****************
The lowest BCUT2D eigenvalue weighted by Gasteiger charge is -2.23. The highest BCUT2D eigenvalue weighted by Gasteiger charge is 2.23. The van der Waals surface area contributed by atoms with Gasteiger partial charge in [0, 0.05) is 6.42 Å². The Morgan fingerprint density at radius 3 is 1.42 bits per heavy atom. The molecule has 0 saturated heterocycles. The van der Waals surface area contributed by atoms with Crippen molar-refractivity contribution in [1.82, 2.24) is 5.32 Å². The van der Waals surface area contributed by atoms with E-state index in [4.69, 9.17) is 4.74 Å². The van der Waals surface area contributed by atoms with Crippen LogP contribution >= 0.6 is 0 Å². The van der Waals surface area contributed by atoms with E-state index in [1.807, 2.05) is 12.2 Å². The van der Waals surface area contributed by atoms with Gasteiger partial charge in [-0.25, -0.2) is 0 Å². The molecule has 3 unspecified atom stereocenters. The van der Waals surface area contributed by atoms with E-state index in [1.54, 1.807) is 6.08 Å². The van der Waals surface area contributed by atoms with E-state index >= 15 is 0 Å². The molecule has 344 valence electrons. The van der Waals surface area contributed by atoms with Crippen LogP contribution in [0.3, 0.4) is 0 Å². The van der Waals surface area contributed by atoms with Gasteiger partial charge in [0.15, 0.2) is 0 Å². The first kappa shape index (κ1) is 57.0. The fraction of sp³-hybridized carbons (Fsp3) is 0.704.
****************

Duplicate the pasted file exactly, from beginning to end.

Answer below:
The lowest BCUT2D eigenvalue weighted by Gasteiger charge is -2.23. The highest BCUT2D eigenvalue weighted by Gasteiger charge is 2.23. The van der Waals surface area contributed by atoms with Gasteiger partial charge in [0, 0.05) is 6.42 Å². The Morgan fingerprint density at radius 3 is 1.42 bits per heavy atom. The molecule has 0 saturated heterocycles. The van der Waals surface area contributed by atoms with Crippen molar-refractivity contribution in [1.82, 2.24) is 5.32 Å². The van der Waals surface area contributed by atoms with E-state index in [4.69, 9.17) is 4.74 Å². The van der Waals surface area contributed by atoms with Crippen LogP contribution >= 0.6 is 0 Å². The van der Waals surface area contributed by atoms with E-state index in [1.807, 2.05) is 12.2 Å². The van der Waals surface area contributed by atoms with Gasteiger partial charge in [-0.25, -0.2) is 0 Å². The molecule has 3 unspecified atom stereocenters. The van der Waals surface area contributed by atoms with E-state index in [1.54, 1.807) is 6.08 Å². The van der Waals surface area contributed by atoms with E-state index >= 15 is 0 Å². The molecule has 344 valence electrons. The van der Waals surface area contributed by atoms with Crippen LogP contribution in [0.3, 0.4) is 0 Å². The van der Waals surface area contributed by atoms with Gasteiger partial charge in [0.15, 0.2) is 0 Å². The first kappa shape index (κ1) is 57.0. The fraction of sp³-hybridized carbons (Fsp3) is 0.704.